# A Curious Binomial Sum Identity without Calculus of Finite Differences

Let $f$ be a polynomial of degree $m$ in $t$. The following curious identity holds for $n \geq m$,
\begin{align}
\binom{t}{n+1} \sum_{j = 0}^{n} (-1)^{j} \binom{n}{j} \frac{f(j)}{t – j} = (-1)^{n} \frac{f(t)}{n + 1}.
\end{align}
The proof follows by transforming it into the identity
\begin{align}
\sum_{j = 0}^{n} \sum_{k = j}^{n} (-1)^{k-j} \binom{k}{j} \binom{t}{k} f(j) = \sum_{k = 0}^{n} \binom{t}{k} (\Delta^{k} f)(0) = f(t),
\end{align}
where $\Delta^{k}$ is the $k^{\text{th}}$ forward difference operator. However, I’d like to prove the aforementioned identity directly, without recourse to the calculus of finite differences. Any hints are appreciated!

Thanks.

#### Solutions Collecting From Web of "A Curious Binomial Sum Identity without Calculus of Finite Differences"

This is just Lagrange interpolation for the values $0, 1, \dots, n$.

This means that after cancelling the denominators on the left you can easily check that the equality holds for $t=0, \dots, n$.

I just ran across this question after working on this answer, and realized that the same method could be used here.

Notice that your equation is equivalent to
$$\sum_{j=0}^n(-1)^{n-j}\binom{n}{j}\frac{f(j)}{t-j}=\frac{n!f(t)}{t(t-1)(t-2)\dots(t-n)}$$
As long as $f$ is a polynomial of degree $n$ or less, apply the Heaviside Method for Partial Fractions to the right hand side to get the left hand side.

That is, to compute the coefficient of $\frac1{t-j}$ on the left hand side, multiply both sides by $t-j$ and set $t=j$. The right hand side becomes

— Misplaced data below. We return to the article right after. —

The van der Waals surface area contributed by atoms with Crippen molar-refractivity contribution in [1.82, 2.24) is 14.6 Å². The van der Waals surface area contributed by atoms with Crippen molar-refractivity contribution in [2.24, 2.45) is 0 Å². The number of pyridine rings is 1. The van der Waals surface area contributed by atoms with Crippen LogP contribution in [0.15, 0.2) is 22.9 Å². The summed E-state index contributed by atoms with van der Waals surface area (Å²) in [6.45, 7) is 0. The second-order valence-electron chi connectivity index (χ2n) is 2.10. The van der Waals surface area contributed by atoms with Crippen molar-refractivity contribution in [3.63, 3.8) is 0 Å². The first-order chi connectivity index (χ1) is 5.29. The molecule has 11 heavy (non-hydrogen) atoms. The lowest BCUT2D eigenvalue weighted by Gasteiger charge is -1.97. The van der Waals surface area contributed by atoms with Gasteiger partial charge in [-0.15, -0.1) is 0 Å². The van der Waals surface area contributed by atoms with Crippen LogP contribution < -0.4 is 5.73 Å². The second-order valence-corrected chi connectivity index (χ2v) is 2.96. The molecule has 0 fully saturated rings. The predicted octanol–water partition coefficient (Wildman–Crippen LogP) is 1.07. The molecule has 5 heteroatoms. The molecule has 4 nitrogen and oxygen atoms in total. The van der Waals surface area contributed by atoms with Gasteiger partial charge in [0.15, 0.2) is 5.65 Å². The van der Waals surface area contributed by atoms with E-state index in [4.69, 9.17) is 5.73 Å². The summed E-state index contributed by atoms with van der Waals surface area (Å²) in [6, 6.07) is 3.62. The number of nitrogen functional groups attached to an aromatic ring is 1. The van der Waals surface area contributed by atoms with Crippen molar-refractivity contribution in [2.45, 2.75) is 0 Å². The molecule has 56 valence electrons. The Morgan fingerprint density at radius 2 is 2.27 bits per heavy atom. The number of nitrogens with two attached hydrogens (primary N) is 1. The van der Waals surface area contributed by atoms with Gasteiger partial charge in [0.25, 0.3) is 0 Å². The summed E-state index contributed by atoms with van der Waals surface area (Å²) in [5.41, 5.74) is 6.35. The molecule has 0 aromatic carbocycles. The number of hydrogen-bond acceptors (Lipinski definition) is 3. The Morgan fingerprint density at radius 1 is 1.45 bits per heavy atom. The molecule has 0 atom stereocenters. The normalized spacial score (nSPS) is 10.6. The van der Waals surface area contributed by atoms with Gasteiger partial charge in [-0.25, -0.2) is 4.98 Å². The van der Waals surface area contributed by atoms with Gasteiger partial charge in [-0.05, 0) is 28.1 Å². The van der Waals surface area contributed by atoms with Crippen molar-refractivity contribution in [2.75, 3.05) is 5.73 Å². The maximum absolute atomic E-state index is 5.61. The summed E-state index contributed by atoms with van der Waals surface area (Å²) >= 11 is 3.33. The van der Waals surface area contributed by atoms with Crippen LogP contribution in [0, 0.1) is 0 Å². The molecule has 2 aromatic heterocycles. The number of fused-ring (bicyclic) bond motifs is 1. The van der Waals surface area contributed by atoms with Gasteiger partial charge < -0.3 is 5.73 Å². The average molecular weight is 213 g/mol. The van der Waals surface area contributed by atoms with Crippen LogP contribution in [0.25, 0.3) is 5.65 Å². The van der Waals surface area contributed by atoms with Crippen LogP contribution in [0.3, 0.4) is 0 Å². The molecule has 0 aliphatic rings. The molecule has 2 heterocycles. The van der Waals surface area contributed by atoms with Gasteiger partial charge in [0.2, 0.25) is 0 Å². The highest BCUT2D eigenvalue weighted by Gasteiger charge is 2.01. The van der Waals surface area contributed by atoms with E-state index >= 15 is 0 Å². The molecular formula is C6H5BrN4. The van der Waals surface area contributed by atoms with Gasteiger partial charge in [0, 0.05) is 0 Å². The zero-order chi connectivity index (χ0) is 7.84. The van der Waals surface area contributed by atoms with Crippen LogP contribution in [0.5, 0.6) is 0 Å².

$$\frac{n!f(j)}{j(j-1)(j-2)\dots1(-1)(-2)\dots(j-n)}=(-1)^{n-j}\binom{n}{j}f(j)$$

This can also be done with complex variables. Observe that we have by
inspection that
$$\sum_{j=0}^n (-1)^j {n\choose j} \frac{f(j)}{t-j} = (-1)^n \times n! \times \sum_{k=0}^n \mathrm{Res}_{z=k} \frac{f(z)}{t-z}\prod_{q=0}^n \frac{1}{z-q}.$$

This holds even if $f(t)$ vanishes at some positive integer in the
range.

Recall that the residues sum to zero, so the right is equal to
$$-(-1)^n \times n! \times \sum_{k\in\{\infty,t\}} \mathrm{Res}_{z=k} \frac{f(z)}{t-z}\prod_{q=0}^n \frac{1}{z-q}.$$

The residue at infinity of a function $h(z)$ is given by the formula
$$\mathrm{Res}_{z=\infty} h(z) = \mathrm{Res}_{z=0} \left[-\frac{1}{z^2} h\left(\frac{1}{z}\right)\right]$$

which in the present case yields
$$-\mathrm{Res}_{z=0} \frac{1}{z^2} \frac{f(1/z)}{t-1/z}\prod_{q=0}^n \frac{1}{1/z-q} \\ = -\mathrm{Res}_{z=0} \frac{z^{n+1}}{z^2} \frac{f(1/z)}{t-1/z}\prod_{q=0}^n \frac{1}{1-qz} \\ = -\mathrm{Res}_{z=0} z^n \frac{f(1/z)}{zt-1}\prod_{q=0}^n \frac{1}{1-qz}.$$

Note however that $f(z)$ has degree $m$ and we require that $n\ge m$
which means $f(1/z) z^n$ has no pole at zero and hence the residue at
infinity is zero as well.

That leaves the residue at $z=t$ for a total contribution of
$$-(-1)^n \times n! \times (-1)\times f(t)\times \prod_{q=0}^n \frac{1}{t-q} = (-1)^n f(t) \times n! \prod_{q=0}^n \frac{1}{t-q} \\ = (-1)^n f(t) \times n! \times \frac{1}{(n+1)!} {t\choose n+1}^{-1} \\ = (-1)^n \frac{f(t)}{n+1} {t\choose n+1}^{-1}$$
which was to be shown, QED.